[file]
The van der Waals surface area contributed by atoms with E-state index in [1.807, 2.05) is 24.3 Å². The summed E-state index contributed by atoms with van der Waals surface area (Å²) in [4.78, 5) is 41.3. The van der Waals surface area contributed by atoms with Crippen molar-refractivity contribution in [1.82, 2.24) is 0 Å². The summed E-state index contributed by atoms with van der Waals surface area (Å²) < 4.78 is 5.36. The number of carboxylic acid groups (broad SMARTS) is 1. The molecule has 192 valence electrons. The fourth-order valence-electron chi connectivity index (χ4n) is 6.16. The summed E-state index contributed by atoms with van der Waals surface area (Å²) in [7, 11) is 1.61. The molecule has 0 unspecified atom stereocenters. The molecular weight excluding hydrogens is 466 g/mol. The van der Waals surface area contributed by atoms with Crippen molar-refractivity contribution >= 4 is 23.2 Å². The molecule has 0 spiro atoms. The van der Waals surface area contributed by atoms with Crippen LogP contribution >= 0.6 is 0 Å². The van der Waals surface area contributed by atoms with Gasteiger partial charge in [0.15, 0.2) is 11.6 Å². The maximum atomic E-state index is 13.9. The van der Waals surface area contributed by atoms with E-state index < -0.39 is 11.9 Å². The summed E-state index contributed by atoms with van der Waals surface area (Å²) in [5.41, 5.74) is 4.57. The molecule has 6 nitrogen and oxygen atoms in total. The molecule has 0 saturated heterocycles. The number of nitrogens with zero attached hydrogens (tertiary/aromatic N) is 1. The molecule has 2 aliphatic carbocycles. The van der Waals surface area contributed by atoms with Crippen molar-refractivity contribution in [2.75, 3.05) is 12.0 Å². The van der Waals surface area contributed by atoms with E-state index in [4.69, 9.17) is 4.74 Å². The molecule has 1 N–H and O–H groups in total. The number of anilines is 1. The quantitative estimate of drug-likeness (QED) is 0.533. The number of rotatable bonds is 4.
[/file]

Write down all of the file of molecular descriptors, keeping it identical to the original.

The van der Waals surface area contributed by atoms with E-state index in [1.807, 2.05) is 24.3 Å². The summed E-state index contributed by atoms with van der Waals surface area (Å²) in [4.78, 5) is 41.3. The van der Waals surface area contributed by atoms with Crippen molar-refractivity contribution in [1.82, 2.24) is 0 Å². The summed E-state index contributed by atoms with van der Waals surface area (Å²) < 4.78 is 5.36. The number of carboxylic acid groups (broad SMARTS) is 1. The molecule has 192 valence electrons. The fourth-order valence-electron chi connectivity index (χ4n) is 6.16. The summed E-state index contributed by atoms with van der Waals surface area (Å²) in [7, 11) is 1.61. The molecule has 0 unspecified atom stereocenters. The molecular weight excluding hydrogens is 466 g/mol. The van der Waals surface area contributed by atoms with Crippen molar-refractivity contribution >= 4 is 23.2 Å². The molecule has 0 spiro atoms. The van der Waals surface area contributed by atoms with Crippen LogP contribution >= 0.6 is 0 Å². The van der Waals surface area contributed by atoms with Gasteiger partial charge in [0.15, 0.2) is 11.6 Å². The maximum atomic E-state index is 13.9. The van der Waals surface area contributed by atoms with E-state index < -0.39 is 11.9 Å². The summed E-state index contributed by atoms with van der Waals surface area (Å²) in [5.41, 5.74) is 4.57. The molecule has 6 nitrogen and oxygen atoms in total. The molecule has 0 saturated heterocycles. The number of nitrogens with zero attached hydrogens (tertiary/aromatic N) is 1. The molecule has 2 aliphatic carbocycles. The van der Waals surface area contributed by atoms with Crippen molar-refractivity contribution in [2.75, 3.05) is 12.0 Å². The van der Waals surface area contributed by atoms with E-state index in [4.69, 9.17) is 4.74 Å². The molecule has 1 N–H and O–H groups in total. The number of anilines is 1. The quantitative estimate of drug-likeness (QED) is 0.533. The number of rotatable bonds is 4.